By Alison Slade
According to myth, the Roman emperor Nero played the fiddle as the capital city burned to the ground around him. The story of the brutal emperor who loved music, playing as Rome burned is legend, a fabrication in time, but a narrative that is haunting nonetheless. In some histories, Nero started the fire himself, a cruel means to achieve his selfish vision of a new and improved Rome. It is not beyond the realm of comprehension to envision Nero laughing and playing as the commoners watched their lives fall apart before them, losing everything while the leaders of the city lost nothing. As I watched the presidential news conference yesterday, I could not help but think of Nero and his destruction of an empire.
In case you missed the dog and pony show (http://www.msnbc.msn.com/id/43575197/ns/politics-white_house/t/amid-budget-impasse-obama-calls-news-conference/#slice-2), you can find a variety of breakdowns from various news outlets. While the media continued to suck down the crazy juice and praised President Obama for his eloquent handling of today’s interviews, let me tell you what I heard.
The Economy. President Obama opened his news conference with a discussion on the economy, and he was just a little, teensy bit off-base describing the worries of the middle class. As the self-appointed representative of the middle class, I can assure that a broken refrigerator or car transmission is not on the top ten list of my worries. Actually, those would be classified in the file “I am not even going to consider the possibility of this or this happening because I will then be up a creek.”
The most immediate needs for families struggling would be food on the table or keeping the roof above them, not thinking about a pay raise for the job I may or may not possess. But the President identified that the struggles of the middle class have existed for so long before the recession hit in 2007, so maybe he was just a little confused on the details. And anyway, that was only about two minutes into the talk, so I gave him a moment to collect his thoughts.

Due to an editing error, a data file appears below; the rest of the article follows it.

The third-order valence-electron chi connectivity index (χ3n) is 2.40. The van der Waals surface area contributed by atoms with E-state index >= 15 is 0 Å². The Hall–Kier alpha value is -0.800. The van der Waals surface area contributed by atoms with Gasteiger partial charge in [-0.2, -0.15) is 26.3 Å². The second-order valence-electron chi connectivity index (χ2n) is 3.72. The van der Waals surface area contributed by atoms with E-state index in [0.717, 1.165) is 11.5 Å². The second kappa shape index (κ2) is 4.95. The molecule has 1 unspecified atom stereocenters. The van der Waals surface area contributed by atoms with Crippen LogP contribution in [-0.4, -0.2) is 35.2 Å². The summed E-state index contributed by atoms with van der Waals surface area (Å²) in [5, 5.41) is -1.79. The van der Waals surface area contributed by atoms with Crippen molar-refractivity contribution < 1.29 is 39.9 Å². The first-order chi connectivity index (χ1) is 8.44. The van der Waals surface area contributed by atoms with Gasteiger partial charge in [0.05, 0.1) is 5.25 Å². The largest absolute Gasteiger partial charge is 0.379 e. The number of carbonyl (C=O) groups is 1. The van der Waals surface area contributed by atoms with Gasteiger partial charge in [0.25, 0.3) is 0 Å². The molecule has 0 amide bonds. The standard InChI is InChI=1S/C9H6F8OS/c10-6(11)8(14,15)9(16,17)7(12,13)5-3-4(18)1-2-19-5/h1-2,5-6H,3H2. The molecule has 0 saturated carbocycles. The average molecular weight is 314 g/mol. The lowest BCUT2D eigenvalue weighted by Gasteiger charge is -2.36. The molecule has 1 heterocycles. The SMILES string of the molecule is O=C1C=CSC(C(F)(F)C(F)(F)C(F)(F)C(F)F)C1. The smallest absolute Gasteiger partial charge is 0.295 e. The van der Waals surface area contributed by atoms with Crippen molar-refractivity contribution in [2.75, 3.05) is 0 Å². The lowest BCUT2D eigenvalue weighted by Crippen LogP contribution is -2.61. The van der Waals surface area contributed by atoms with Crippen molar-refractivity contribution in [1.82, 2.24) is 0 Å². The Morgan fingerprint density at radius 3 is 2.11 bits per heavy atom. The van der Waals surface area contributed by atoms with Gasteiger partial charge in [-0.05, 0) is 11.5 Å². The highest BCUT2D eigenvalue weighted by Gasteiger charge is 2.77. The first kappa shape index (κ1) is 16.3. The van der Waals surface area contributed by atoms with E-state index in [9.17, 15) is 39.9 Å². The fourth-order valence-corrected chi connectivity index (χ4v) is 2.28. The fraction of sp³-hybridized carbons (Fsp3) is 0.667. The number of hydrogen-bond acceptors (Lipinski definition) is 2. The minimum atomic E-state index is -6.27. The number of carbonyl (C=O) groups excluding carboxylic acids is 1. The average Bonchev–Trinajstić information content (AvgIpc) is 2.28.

However, the conversation was quickly derailed by the good ole “it’s not my fault, it’s Congress’ fault” train. I heard “if Congress can get their act together and quit goofing around, I will look so much better to my constituents.” Apparently Congress is lazy. This is not really a surprise; remember they admit to not reading bills before they vote on them. President Obama called Congress out for not passing pending bills which could help the economy while eloquently reminding us how hard he has worked in the last two years to make sure tax cuts were made and manufacturing jobs were on the way. Oh, and let’s not forget the scare tactics in this segment, where we are warned that Congress failing to do their job means no college scholarships, no food safety, no medical research and no help for old folks. The Democrats are willing to compromise, but the GOP is stalling and lazy. That’s what I heard.
The good news, according to the President, is that he has been working hard. Real hard. You know, golf, basketball, Martha’s Vineyard, Obamacare and failed stimulus took a lot of time and work. The critical decisions regarding Libya were difficult to come by all alone. Congress needs to get real, never take a vacation, and solve these problems before the United States defaults on our bills in August. I heard he is responsible for a lot of “good” things happening in our country while everyone else is slacking. Well, except his daughters, who do their homework a day ahead of time. Who knew Presidential privilege allowed the children to get their assignments early?
I heard arrogance and blame placed on everyone else for not working hard. I heard not so gentle reminders that the American people would be eating rotten food if the GOP did not come to agreements with the compromising and helpful Democrats. I heard some dodging on social issues, like gay marriage, and some fluff about Afghanistan. I heard the only clear plan to fix our country’s economic problems rests on the backs of everyone but the President.
I did not hear accountability. I did not hear responsibility. I did not hear clear answers without pointing fingers or blame. But I think I am starting to hear some fiddle music coming from the Rose Garden.
Alison Slade is a professor who has her own talk radio show: The Alison Slade Show. This political news-talk program airs every Sunday night from 9:00 – 11:00 p.m. CST on the GCN Radio Network. Or listen On Demand anytime.